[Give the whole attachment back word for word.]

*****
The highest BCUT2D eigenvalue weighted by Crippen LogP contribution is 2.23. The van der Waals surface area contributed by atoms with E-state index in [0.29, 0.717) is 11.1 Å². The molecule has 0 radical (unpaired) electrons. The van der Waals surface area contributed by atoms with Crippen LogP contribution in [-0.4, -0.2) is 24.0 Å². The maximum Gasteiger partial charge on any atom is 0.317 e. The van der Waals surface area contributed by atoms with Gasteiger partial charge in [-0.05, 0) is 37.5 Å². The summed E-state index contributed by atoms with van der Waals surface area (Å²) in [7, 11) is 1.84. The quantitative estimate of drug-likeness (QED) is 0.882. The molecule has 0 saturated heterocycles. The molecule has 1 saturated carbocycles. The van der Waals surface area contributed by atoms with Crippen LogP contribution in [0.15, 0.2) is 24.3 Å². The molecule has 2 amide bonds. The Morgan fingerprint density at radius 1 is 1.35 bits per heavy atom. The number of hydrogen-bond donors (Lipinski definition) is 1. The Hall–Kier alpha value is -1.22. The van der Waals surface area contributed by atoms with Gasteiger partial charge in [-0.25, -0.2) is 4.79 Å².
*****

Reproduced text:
The highest BCUT2D eigenvalue weighted by Crippen LogP contribution is 2.23. The van der Waals surface area contributed by atoms with E-state index in [0.29, 0.717) is 11.1 Å². The molecule has 0 radical (unpaired) electrons. The van der Waals surface area contributed by atoms with Crippen LogP contribution in [-0.4, -0.2) is 24.0 Å². The maximum Gasteiger partial charge on any atom is 0.317 e. The van der Waals surface area contributed by atoms with Gasteiger partial charge in [-0.05, 0) is 37.5 Å². The summed E-state index contributed by atoms with van der Waals surface area (Å²) in [7, 11) is 1.84. The quantitative estimate of drug-likeness (QED) is 0.882. The molecule has 0 saturated heterocycles. The molecule has 1 saturated carbocycles. The van der Waals surface area contributed by atoms with Crippen LogP contribution in [0.15, 0.2) is 24.3 Å². The molecule has 2 amide bonds. The Morgan fingerprint density at radius 1 is 1.35 bits per heavy atom. The number of hydrogen-bond donors (Lipinski definition) is 1. The Hall–Kier alpha value is -1.22. The van der Waals surface area contributed by atoms with Gasteiger partial charge in [-0.25, -0.2) is 4.79 Å².